Another mechanism that may enhance persistence of these spirochetes within the bloodstream is the ability of some relapsing fever spirochetes to become coated with or to rosette blood erythrocytes. This process enables prolonged persistence through a masking or steric hindrance effect, which prevents interaction with the host immune cells (27,34). This ability to bind erythrocytes might be associated with pathologic observations, including vascular tissue damage, hemorrhages, and inflammation (27); however, this hypothesis would not explain similar pathologic observations in nonrosetting phylogenetically related borreliae.
Traditionally, diagnosis is based on demonstration of spirochetes in blood films taken during the acute febrile period. More recently, an enzyme-linked immunosorbent assay that used the GlpQ gene product was demonstrated to be a useful diagnostic aid (35). Furthermore, this antigen is specific for the relapsing fever group borreliae, thus distinguishing these from cases of Lyme borreliosis (35).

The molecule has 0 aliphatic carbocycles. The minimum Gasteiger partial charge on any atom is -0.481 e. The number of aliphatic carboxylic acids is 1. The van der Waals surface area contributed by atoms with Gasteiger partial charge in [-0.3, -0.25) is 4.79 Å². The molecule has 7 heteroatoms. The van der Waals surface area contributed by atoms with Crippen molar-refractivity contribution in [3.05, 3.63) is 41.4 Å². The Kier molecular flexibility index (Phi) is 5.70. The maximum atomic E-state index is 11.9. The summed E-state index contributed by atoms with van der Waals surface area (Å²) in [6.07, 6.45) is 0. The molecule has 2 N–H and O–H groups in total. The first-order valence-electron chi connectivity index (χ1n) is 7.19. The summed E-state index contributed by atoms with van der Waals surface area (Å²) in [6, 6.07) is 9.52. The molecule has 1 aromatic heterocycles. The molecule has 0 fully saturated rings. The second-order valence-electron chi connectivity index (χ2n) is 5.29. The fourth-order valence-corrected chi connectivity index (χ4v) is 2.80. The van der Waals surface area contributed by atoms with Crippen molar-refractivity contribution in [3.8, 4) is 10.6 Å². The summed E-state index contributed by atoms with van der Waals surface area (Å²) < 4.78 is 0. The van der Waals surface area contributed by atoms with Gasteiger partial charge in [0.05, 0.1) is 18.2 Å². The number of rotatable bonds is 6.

Characterization of relapsing fever Borrelia spp. can now be facilitated through molecular approaches that allow more accurate investigation of which species are prevalent in different epidemiologic foci. Previously, such characterization relied on identification of disease vectors and compatibility with established geographic patterns. Furthermore, these techniques will enable characterization of newly discovered spirochetes (36) and identification of their reservoirs of infection. For example, spirochetes that were described in the guts of termites have now been allocated to a separate genus (37). Additional spirochetes have been identified in soil; however, their taxonomic status and clinical importance remain to be established (38). Other spirochetes have been discovered in various tick species, some showing rapid in vitro growth (39) and others producing no cultivable isolates to date (22).